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Wick Simmons came out of retirement in February 2001 to run the Nasdaq Stock Market.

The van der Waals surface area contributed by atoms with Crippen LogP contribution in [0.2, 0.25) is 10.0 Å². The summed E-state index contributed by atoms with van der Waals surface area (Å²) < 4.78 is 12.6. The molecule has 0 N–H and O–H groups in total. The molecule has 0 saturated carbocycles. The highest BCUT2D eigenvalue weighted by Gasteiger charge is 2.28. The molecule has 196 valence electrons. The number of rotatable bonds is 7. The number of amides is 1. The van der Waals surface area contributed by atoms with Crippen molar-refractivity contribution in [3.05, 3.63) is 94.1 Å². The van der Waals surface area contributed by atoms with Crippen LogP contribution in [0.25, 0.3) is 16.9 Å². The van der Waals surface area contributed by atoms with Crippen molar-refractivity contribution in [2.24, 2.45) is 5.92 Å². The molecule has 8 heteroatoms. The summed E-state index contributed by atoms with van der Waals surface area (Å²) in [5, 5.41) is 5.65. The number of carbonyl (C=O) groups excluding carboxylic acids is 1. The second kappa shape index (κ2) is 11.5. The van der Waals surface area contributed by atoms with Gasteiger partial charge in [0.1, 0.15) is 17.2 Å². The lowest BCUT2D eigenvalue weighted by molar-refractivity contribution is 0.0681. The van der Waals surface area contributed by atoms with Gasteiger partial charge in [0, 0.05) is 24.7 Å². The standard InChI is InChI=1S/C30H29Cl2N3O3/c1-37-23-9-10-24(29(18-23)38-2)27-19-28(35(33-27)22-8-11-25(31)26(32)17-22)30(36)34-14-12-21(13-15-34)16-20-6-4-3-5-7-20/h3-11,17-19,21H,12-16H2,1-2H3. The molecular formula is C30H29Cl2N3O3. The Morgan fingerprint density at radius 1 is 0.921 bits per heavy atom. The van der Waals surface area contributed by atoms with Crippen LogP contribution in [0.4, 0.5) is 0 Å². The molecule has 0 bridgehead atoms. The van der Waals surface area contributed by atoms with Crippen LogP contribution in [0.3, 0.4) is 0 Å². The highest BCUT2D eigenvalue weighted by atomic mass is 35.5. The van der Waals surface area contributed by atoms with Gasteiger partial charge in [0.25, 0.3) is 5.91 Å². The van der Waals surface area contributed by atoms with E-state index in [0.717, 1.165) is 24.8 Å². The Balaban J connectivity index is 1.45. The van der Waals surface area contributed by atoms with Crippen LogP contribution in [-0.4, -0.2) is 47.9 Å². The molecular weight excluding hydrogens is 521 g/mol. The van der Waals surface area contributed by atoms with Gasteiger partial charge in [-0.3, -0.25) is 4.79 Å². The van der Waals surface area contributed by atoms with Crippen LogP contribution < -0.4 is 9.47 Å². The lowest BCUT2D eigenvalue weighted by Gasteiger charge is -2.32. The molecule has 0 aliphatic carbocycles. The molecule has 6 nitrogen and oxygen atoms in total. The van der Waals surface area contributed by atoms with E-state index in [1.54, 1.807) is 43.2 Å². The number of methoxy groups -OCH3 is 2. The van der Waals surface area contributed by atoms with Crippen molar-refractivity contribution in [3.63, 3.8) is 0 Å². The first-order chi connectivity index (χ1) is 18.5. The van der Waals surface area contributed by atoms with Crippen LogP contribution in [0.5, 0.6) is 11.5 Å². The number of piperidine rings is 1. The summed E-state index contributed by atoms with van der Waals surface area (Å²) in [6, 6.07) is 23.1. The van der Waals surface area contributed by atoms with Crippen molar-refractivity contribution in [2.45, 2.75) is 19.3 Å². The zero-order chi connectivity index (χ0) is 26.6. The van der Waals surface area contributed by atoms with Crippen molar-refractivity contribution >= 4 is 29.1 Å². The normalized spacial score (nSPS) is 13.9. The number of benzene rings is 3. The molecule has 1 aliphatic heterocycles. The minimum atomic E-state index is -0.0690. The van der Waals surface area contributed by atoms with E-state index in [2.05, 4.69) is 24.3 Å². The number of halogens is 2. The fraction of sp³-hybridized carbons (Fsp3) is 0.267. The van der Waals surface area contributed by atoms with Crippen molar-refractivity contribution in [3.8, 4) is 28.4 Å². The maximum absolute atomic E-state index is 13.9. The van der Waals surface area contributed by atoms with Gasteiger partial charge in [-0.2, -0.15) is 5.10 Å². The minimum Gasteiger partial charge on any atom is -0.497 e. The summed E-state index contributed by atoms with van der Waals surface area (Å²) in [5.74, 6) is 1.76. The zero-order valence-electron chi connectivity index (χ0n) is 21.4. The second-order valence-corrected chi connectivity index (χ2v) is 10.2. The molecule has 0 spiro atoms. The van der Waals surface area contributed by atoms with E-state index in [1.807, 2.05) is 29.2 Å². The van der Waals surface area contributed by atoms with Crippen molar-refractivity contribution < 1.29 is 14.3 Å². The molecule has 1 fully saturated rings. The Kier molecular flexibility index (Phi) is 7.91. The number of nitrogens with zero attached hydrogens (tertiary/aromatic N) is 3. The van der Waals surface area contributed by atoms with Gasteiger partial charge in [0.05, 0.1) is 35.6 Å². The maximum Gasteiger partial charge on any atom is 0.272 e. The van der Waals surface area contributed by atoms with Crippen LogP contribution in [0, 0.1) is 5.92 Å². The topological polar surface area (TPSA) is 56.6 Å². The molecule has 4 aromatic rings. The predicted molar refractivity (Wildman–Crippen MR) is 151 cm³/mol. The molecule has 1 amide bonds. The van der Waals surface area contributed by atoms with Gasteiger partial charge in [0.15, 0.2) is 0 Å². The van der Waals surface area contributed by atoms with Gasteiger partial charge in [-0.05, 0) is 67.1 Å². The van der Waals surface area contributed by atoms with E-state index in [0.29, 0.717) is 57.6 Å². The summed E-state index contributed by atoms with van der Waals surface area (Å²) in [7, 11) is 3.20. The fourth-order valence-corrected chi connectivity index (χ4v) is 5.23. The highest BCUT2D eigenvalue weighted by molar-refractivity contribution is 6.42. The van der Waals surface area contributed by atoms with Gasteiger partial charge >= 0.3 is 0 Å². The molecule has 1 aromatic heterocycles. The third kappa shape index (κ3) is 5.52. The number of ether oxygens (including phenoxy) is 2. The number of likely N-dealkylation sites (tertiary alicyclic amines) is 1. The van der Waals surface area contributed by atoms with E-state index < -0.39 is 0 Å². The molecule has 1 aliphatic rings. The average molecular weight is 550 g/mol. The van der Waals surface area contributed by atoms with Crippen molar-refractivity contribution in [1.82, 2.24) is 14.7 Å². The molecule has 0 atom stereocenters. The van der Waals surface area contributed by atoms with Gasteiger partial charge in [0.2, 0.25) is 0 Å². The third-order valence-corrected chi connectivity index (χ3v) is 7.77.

He may wish he had stuck with the life of leisure. Following a series of setbacks, including the closing of Nasdaq Japan and a slow start for its new SuperMontage trading platform, Nasdaq last month announced that Simmons would resign sometime this year, after a replacement is found. The announcement came hours after the New York Post reported that the board was preparing to force out its chairman and CEO. But Simmons' downfall was bad timing, not incompetence: The stock market's previous chairman, Frank Zarb, bequeathed him a raft of expensive projects that just haven't worked (Institutional Investor, September 2002). The big loser in all this could be Zarb's new employer, San Francisco­ based buyout shop Hellman & Friedman, which in March 2001 paid $240 million for the equivalent of a 10 percent stake in Nasdaq. At the time, an IPO for Nasdaq seemed imminent. "What's going to further increase the value of Nasdaq going forward is to increase the speed of transition from the mutual to the for-profit structure," says a source close to Nasdaq. Simmons did not return a call seeking comment. The source insists that Simmons' departure was not a surprise. "It was Wick's decision," he says. "It was a three-year contract. He's 61 years old. It was never really his plan to work beyond three years."